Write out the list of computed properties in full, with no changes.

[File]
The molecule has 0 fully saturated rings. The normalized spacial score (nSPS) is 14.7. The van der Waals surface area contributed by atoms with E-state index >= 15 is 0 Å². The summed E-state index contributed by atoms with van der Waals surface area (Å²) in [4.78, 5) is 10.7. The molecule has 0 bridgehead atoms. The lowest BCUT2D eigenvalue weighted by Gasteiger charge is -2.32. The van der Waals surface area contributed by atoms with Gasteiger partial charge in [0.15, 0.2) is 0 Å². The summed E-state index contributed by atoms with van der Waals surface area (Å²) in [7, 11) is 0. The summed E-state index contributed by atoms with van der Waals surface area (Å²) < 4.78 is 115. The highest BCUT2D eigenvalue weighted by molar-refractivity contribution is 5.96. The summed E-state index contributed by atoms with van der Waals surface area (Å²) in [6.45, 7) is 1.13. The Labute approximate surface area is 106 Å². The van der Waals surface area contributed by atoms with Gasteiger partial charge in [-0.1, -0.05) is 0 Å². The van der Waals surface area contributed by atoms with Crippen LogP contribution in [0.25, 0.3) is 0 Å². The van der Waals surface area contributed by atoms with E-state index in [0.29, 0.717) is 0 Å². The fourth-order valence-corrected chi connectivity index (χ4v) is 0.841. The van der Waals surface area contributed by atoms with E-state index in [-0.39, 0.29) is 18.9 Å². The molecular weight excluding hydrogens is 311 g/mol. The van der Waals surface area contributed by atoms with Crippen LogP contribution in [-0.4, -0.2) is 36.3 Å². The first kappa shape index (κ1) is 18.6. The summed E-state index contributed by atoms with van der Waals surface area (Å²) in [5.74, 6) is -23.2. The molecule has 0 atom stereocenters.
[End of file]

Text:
The molecule has 0 fully saturated rings. The normalized spacial score (nSPS) is 14.7. The van der Waals surface area contributed by atoms with E-state index >= 15 is 0 Å². The summed E-state index contributed by atoms with van der Waals surface area (Å²) in [4.78, 5) is 10.7. The molecule has 0 bridgehead atoms. The lowest BCUT2D eigenvalue weighted by Gasteiger charge is -2.32. The van der Waals surface area contributed by atoms with Gasteiger partial charge in [0.15, 0.2) is 0 Å². The summed E-state index contributed by atoms with van der Waals surface area (Å²) in [7, 11) is 0. The summed E-state index contributed by atoms with van der Waals surface area (Å²) < 4.78 is 115. The highest BCUT2D eigenvalue weighted by molar-refractivity contribution is 5.96. The summed E-state index contributed by atoms with van der Waals surface area (Å²) in [6.45, 7) is 1.13. The Labute approximate surface area is 106 Å². The van der Waals surface area contributed by atoms with Gasteiger partial charge in [-0.1, -0.05) is 0 Å². The van der Waals surface area contributed by atoms with Crippen LogP contribution in [0.25, 0.3) is 0 Å². The van der Waals surface area contributed by atoms with E-state index in [0.29, 0.717) is 0 Å². The fourth-order valence-corrected chi connectivity index (χ4v) is 0.841. The van der Waals surface area contributed by atoms with E-state index in [-0.39, 0.29) is 18.9 Å². The molecular weight excluding hydrogens is 311 g/mol. The van der Waals surface area contributed by atoms with Crippen LogP contribution in [-0.4, -0.2) is 36.3 Å². The first kappa shape index (κ1) is 18.6. The summed E-state index contributed by atoms with van der Waals surface area (Å²) in [5.74, 6) is -23.2. The molecule has 0 atom stereocenters.